There was an interesting confluence of articles and sound bytes yesterday and today about the prognosis of the 2011 Chicago Cubs.

On the one hand, there were two compelling pieces trumpeting the end of the 2011 season for the Chicago Cubs. First, SI’s Tom Verducci noted that, because of the Cubs’ record at the end of May, and their place in the standings, their goose was cooked. They have somewhere between a 1 and 3 percent chance of making the playoffs. He summed things up grimly:



The Cubs are so bad that they have played a third of their schedule without ever winning three games in a row. They are 6 games under and 7 games out of the wild card. They have little speed, they don’t take walks, their pitching is atrocious and they are next-to-last in the league in defensive efficiency. This sums up their ineptitude: They have taken the fewest walks in the league while giving the most, resulting in a net deficit of 71 walks in 52 games.

Second in the end-of-days category, today, ESPN’s Jon Greenberg eviscerated the Cubs’ early-season performance before concluding that it’s time to start thinking about blowing things up:



Forget nostalgia or personality; it’s time to make tough choices and move on with the restructuring of this team. The 2008 season isn’t coming back.

The way things are going, I’m starting to think the Ricketts family will get the city and state to pay for a new ballpark before they have another winning season.

If Hendry can move some veterans and get something positive in return, he has to do it — if the Cubs don’t turn things around in the next month.

I won’t pretend that, as someone who writes about the Chicago Cubs, I do not have a vested interest in “selling” you on the idea that there’s always hope. A team that’s dead in the water before June even rolls around doesn’t exactly generate a whole lot of interest. At the same time, I have an obligation to you – and to my own sanity – to be realistic. A dead season isn’t the end of the Cubs – there are trades, offseason moves, prospects, the Draft, etc. So when the time comes to pronounce this season, I’ll be there. I’m not *quite* there yet, but I’m nearing it.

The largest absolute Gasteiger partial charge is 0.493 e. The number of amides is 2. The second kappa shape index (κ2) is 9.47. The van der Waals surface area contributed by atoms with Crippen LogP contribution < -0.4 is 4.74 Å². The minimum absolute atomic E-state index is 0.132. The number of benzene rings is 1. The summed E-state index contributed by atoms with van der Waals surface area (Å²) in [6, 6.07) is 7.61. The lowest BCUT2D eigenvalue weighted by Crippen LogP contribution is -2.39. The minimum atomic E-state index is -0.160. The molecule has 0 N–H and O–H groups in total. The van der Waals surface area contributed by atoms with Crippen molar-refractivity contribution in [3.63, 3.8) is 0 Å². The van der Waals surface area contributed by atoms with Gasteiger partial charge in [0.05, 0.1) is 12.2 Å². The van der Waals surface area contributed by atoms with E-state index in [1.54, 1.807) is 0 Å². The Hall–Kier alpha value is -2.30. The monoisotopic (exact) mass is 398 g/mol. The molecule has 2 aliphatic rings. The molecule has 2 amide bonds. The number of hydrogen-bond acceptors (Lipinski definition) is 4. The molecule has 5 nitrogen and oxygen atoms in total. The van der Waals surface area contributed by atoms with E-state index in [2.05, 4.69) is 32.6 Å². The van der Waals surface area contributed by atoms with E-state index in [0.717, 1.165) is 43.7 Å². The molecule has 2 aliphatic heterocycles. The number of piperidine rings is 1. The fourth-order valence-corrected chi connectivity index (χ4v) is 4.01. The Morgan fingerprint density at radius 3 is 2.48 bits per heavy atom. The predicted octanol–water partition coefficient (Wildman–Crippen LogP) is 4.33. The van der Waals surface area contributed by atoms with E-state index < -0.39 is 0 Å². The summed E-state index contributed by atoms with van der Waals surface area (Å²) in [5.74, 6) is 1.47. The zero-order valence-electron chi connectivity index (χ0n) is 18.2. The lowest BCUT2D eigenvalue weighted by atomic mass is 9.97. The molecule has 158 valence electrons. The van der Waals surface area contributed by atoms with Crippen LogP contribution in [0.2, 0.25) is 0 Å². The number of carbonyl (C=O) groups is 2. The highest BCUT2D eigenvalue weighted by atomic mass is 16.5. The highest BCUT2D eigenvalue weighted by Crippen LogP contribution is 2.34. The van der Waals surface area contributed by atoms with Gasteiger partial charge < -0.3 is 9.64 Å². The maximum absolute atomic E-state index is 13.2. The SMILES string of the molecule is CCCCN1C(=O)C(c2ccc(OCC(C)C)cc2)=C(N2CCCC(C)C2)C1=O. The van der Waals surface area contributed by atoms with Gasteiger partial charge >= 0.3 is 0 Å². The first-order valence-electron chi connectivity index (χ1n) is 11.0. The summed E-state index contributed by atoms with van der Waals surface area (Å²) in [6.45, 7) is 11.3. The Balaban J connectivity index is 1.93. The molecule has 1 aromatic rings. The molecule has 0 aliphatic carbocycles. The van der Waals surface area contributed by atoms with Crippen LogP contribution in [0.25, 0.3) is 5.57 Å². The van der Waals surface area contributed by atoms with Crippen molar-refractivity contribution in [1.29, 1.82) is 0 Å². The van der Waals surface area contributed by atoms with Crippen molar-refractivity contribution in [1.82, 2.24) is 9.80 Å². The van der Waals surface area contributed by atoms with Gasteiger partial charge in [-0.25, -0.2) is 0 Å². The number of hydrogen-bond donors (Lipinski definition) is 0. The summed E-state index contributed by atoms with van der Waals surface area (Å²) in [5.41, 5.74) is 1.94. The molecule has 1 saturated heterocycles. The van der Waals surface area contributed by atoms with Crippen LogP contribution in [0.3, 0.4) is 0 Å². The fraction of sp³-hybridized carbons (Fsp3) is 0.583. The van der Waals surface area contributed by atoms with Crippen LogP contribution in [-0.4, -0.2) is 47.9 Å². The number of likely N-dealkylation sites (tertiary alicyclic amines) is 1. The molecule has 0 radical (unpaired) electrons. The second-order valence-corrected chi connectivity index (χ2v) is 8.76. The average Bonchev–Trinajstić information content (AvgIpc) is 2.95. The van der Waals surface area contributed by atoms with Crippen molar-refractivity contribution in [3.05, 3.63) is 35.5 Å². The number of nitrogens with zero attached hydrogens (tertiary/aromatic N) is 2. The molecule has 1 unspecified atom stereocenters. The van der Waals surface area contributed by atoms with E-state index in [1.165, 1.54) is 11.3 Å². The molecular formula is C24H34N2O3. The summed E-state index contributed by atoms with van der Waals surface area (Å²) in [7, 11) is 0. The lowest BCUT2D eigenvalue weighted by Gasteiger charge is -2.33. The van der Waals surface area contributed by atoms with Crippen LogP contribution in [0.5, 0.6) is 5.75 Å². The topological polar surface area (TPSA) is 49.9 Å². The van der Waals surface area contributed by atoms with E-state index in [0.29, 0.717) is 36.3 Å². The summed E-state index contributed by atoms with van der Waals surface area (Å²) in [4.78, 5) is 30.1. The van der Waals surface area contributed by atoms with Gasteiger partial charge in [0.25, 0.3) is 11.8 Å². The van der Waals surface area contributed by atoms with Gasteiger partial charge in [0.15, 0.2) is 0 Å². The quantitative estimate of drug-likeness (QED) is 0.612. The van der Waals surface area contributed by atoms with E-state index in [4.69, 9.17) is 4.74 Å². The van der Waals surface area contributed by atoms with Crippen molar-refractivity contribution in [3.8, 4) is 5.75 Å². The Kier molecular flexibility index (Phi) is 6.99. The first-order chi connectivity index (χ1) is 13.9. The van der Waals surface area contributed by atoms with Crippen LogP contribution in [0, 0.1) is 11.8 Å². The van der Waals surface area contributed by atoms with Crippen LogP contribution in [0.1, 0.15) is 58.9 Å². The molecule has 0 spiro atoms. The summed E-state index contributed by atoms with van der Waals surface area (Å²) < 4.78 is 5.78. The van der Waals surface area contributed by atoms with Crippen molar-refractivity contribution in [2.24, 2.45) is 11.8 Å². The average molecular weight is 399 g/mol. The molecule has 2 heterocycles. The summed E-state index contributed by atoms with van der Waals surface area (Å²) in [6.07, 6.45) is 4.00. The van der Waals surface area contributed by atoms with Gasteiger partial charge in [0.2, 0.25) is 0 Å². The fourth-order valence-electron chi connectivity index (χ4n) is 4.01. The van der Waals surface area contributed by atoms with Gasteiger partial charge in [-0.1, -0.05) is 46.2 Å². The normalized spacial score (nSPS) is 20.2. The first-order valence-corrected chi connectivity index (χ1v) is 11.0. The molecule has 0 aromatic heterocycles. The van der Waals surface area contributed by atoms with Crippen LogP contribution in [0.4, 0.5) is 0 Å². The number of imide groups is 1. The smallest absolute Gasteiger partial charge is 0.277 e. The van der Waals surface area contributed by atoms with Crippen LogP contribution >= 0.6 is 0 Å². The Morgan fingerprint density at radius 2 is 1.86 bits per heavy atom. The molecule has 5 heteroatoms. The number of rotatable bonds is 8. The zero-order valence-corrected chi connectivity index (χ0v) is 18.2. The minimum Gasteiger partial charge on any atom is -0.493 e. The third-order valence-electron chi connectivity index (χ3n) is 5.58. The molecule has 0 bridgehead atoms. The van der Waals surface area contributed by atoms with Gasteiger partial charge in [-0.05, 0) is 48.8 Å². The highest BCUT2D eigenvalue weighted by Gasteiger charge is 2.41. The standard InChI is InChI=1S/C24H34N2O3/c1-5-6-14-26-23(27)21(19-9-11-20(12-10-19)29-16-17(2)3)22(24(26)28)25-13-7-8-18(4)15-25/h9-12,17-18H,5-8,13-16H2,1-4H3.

Oh. Remember how I mentioned an interesting confluence of articles and sound bytes?

Well, in the face of the Cubs’ miserable play, articles like the two above, and our collective realization that 2011 probably isn’t “the year,” Cubs owner Tom Ricketts was undeterred.

When asked earlier today what was wrong with his 23-30 team (now 23-31), on the verge of being swept by the “worst” team in the National League, Ricketts said simply: “Nothing. Just a lot of injuries. We’ll be fine.”

I may not yet be ready to call it a season, but I’m certainly not ready to say the Cubs will be “fine,” either. The injuries haven’t helped, but the problems – clearly – run much deeper than a handful of lost players.




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